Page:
The Drexel wrestling team knew it would be a tough weekend in Michigan. The team’s bus broke down Nov 15, causing a three-and-a-half-hour delay in an already nine-hour ride and perhaps serving as a sign of things to come.
Arriving late at night with many of the guys still needing to work out to cut weight threw off the team’s schedule, not just for the night but also for their competition Nov. 16. The Dragons fell in all four of their duals at the Eastern Michigan Open against Ohio University, Central Michigan University, Eastern Michigan University and Michigan State University.
Maybe the real sign of what was to come came even earlier in the week, when redshirt junior Jamie Callender found out that his wrestling career was over due to concussions. The heavyweight was slated to find redemption this season after battling injuries throughout his career at Drexel.
“I was very disappointed the doctor shut me down,” Callender said. “I have been training hard since I broke my leg last season and was really hoping to put together a full season to make a run at nationals. I gave it my best go, but finishing my wrestling career just wasn’t in the cards I was dealt.”
He has had a history with concussions since he was a sophomore in high school, leaving him more susceptible each time. One moment he was seeing a doctor for lingering headaches, and the next moment he was told he could no longer compete in the sport to which he has dedicated much of his life.
“To be honest, I’m not sure what my plans are,” Callender said of his future. “I may get into coaching at my high school, Council Rock North, but I’m not sure. Wrestling has been a huge part of my life, and I don’t see myself just walking away from it.”
Callender continued, “I want to thank my coaches and teammates for all they have done. Drexel Wrestling has been a huge part of my college life, and I wish I could still compete for my coaches and teammates.”
The news caught everyone off guard, and Callender’s absence from the team’s lineup was immediately felt.
“With Jamie not being in the heavyweight spot, we knew that winning any of the four duals this weekend would be tough,” head coach Matt Azevedo said. “Our guys would have had to wrestle extra well to have a chance to win. Against Ohio, we were tied going into the final match. If we had him there, maybe we win that one.”
Redshirt freshman Joseph Giorgio stepped in as Callender’s replacement and struggled against some of the country’s top heavyweight mat men. Azevedo was encouraged by Giorgio’s relentless, hardworking attitude in his first matches for the Blue and Gold.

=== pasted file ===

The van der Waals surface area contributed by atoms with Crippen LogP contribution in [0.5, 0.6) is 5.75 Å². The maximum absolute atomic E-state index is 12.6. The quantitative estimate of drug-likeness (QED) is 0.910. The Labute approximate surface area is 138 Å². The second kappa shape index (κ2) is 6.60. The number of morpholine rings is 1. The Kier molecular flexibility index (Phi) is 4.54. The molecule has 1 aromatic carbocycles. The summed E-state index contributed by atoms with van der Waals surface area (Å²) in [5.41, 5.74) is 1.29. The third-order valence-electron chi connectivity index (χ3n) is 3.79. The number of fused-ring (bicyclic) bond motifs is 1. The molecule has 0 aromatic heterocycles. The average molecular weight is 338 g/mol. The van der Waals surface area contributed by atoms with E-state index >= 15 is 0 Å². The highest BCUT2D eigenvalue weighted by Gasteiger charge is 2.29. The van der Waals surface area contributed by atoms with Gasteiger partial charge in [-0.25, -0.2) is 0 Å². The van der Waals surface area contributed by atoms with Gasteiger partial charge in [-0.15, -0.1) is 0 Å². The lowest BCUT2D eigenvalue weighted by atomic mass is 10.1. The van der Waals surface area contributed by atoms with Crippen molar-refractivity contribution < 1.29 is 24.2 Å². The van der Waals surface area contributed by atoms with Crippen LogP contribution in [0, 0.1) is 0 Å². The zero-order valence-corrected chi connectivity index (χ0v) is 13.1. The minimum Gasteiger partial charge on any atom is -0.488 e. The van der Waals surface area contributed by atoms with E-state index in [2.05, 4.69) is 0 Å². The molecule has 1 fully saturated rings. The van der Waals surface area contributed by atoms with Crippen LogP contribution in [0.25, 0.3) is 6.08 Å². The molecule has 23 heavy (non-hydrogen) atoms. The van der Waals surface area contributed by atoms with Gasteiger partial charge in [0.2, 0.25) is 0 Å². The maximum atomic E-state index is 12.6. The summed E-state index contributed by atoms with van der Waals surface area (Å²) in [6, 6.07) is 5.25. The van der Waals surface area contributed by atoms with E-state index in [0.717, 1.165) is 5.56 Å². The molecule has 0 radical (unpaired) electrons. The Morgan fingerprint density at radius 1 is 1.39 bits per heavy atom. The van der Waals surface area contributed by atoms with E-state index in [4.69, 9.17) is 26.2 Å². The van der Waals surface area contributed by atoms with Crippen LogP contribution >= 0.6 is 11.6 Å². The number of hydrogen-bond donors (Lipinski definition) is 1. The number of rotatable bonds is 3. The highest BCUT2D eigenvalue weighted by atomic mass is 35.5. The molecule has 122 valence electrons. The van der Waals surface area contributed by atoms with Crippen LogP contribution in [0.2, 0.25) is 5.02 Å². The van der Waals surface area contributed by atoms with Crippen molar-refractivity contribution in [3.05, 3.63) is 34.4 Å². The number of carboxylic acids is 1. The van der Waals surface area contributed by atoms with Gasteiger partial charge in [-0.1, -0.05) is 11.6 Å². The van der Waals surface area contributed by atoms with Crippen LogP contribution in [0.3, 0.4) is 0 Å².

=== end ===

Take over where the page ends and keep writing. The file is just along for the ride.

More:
“He has a big job ahead of him, [but] he’s going to work hard,” the coach said about the switch to Giorgio at heavyweight. “The one thing that I know I’ll get from Joe is 100 percent effort. He’s going to go hard, and he’s going to fight like hell. Really, that’s all we can ask from our guys.”
Giorgio joins five other freshmen already plugged into the Dragons lineup, giving Azevedo six guys with very little experience at the collegiate level. The long-term prospects of getting these younger guys experience early on is exciting, but the main goal is not to build for the future.
“They are already competing at a high level,” Azevedo said of his freshmen. “I think by the end of the year, several of these guys could be ranked in the country and have a shot at making it to the NCAA Tournament.”
Azevedo continued, “The fact that they are getting this experience and wrestling this type of schedule as freshmen, it’s going to do nothing but make them better. Our future is bright, but we want to win right now, and we’re going to win right now.”
If there was one Dragon to step up this weekend in Callender’s absence, it was Brandon Palik. Ask Azevedo about Palik, and his eyes immediately light up. He has spoken very highly of Palik since before the season even began, and the redshirt senior has not disappointed. Heading into the Eastern Michigan Open, Palik was 3-0. Over the weekend, he improved his record to 6-1. He won his first three, including two against nationally ranked opponents, before dropping his final match. It was a match that Azevedo thought Palik should have won.
“He was wrestling like an animal out there, and I think he went out there in his last match of the day against the Michigan State kid and underestimated him a little bit,” Azevedo said about Palik’s performance. “The kid had a good game plan, kept it close, and kept Brandon from scoring to beat him on riding time. Brandon became his own worst enemy for a moment.”
The key for the Dragons moving forward will be to take the experience at the Eastern Michigan Open and learn some valuable lessons. Azevedo purposefully frontloaded his team’s schedule to see what kind of will and determination they had from the onset. He gave his wrestlers a chance to learn about themselves. Now, as the schedule’s difficulty lightens up a bit, it is time for the Dragons to hit their stride and grapple with confidence, especially when conference matches begin.
Drexel has a two-week break before competing in the Grapple at the Garden against Princeton University and Georgetown University Dec. 1 at Madison Square Garden.